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Are drones the future of advertising?

It’s a bird. It’s a plane. It’s a flying robot trying to sell you expensive jeans.


Aaron Sankin


Posted on Sep 14, 2014   Updated on May 30, 2021, 2:30 pm CDT

Last month, I attended a big outdoor music festival just outside of Austin, Texas. While the lineup featured indie rock heroes like Portugal. The Man and Grouplove, along with a blistering performance by Houston rap legend Bun B, there was one thing at the event guaranteed to instantly turn almost anyone in the audience’s attention away from the stage—a drone hovering just overhead.

Someone at the festival brought a small, helicopter-like drone into the air over and over again. Every time it happened, a sea of heads turned skyward to watch it do, well, not a whole lot really. Basically, it just hovered around for a few minutes at a time and then came back down. But, in each instance, the unmanned aerial vehicle was guaranteed to attract eyeballs.

If the past century of American-style capitalism has taught us anything, it’s that a space that attracts eyeballs is an advertising opportunity waiting to happen.

Enter DroneCast, the world’s first drone advertising agency.

?DroneCast was started with a simple idea in mind: billboards, bus stations, and radio advertisements have become boring,” DroneCast’s Damien Kahmer explained. “People have become blind to this form of advertising, as it’s non-engaging and uninteresting. The question was, how can we fix this?”

For a price that can run from $2,000 all the way up to $50,000, DroneCast gives companies looking to advertise their products the ability to do so through the interest-inducing power of banners hung from drones.

Thus far, a lot of DroneCast’s business has come from industry conventions and expos. ?If two exhibitors in a convention were to be selling the exact same product, and one was advertising with traditional banners, and the other was using our system, it’s fairly obvious who is going to get noticed first,” Kahmer insisted.

Banners aren’t the only option offered by DroneCast. The company will also hang speakers from its drones to blast music or promotional messages. It recently got a commission from a client who wants to use its drones to drop artificial snow over a crowd. The sky is both the limit and the medium for what’s possible.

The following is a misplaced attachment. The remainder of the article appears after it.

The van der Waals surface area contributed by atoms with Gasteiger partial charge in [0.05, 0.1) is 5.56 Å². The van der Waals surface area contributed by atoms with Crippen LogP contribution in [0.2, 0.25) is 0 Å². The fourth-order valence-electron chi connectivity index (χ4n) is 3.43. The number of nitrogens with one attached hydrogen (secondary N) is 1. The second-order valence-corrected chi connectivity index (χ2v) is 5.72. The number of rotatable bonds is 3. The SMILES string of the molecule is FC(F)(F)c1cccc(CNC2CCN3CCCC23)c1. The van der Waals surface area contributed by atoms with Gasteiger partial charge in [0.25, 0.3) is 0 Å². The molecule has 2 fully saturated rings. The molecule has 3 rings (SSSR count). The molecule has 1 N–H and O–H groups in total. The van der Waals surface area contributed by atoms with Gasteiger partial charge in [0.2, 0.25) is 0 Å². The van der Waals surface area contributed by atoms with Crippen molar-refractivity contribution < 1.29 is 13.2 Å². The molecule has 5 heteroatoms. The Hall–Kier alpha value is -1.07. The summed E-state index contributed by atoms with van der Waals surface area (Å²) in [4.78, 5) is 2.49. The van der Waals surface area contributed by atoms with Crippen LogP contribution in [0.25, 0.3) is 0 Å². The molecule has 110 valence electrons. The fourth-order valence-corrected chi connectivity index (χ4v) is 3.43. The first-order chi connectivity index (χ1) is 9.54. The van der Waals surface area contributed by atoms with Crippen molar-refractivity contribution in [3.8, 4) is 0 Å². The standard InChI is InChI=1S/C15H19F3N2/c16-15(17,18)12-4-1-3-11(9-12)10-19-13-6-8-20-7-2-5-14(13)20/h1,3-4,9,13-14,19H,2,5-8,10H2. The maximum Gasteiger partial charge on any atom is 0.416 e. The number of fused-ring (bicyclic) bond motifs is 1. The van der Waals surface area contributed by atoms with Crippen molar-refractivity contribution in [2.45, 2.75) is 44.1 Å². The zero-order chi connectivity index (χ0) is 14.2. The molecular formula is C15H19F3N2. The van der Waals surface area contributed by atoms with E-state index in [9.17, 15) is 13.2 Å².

Even so, there are a couple fairly significant risks associated with the project. For one, Americans aren’t entirely comfortable with drones.

A public onion poll released earlier this month by insurance giant the Chubb Group found that nearly three-quarters of respondents were worried about an out-of-control drone doing property damage to their home, and more than half were concerned about people getting injured. Not only were privacy fears prevalent, but about a third said they were concerned about drone-assisted burglars stealing their possessions, which is apparently a thing people can be concerned about.

DroneCast insists it’s taking the utmost precautions to keep everyone safe when its drones are in the air, including requiring pilots receive more than 150 hours of flight training before going out in the field. However, there is another potentially thorny issue—legality.

In 2007, the Federal Aviation Administration instituted a ban on the commercial use of drones. While the agency has applied the ban to keep projects like Amazon’s much-hyped theoretical drone delivery service and journalistic efforts like surveying the aftermath of natural disasters grounded, the ban also applies to, you know, commercials.

This rule would seem to make DroneCast’s entire business model against the law, except that the actual legal status of the FAA’s ban is currently in a bit of a grey area. Earlier this year, a federal administrative law judge ruled that not only were the FAA’s rules absurdly broad, but the agency may not even have the authority to regulate drones in the first place.

While the FAA has appealed the ruling and currently stands by its prohibition, the team at DroneCast takes a view similar to the court.

?There is a huge discrepancy between what the FAA says and what is an actual enforceable law,” Kahmer explained. ?The FAA has guidelines in place but doesn’t have any enforceable regulations ?banning’ this tech.”

He adds that the company has been in touch with the FAA and is pushing the agency to come up with a workable set of regulations that makes commercial drone use clearly permitted while ensuring everyone’s safety, which is basically the FAA’s main concern when it comes to drones. Due to a congressional mandate, the agency has been working on just this type of permanent, formalized regulation for the better part of a decade, but the actual release of even a draft version of the new rules has been repeatedly delayed.

Opening up the skies to commercial drones is crucial for DroneCast because the company is looking to expand beyond simple advertising.

One idea is to create a health system where a user’s wearable registers their having a heart attack and a drone equipped with medical supplies is immediately dispatched to their location. Since every minute someone who has just had a heart attack has to wait to receive medical care decreases their chance of survival, a project like this has the potential to save some lives.

DroneCast has launched a crowdfunding campaign through Kickstarter to raise funds to get its health initiative off the ground. Kahmer says the company wants to diversify to the point where it becomes ?the Google of drones.”

The only problem with that lofty ambition is that, with its recently revealed testing of delivery drones in Australia, the ?Google of drones” may just end up being Google.

Photo via 143d ESC/Flickr (CC BY 2.0)

Correction: The article originally incorrectly listed Kahmer as a DroneCast cofounder.

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*First Published: Sep 14, 2014, 1:44 pm CDT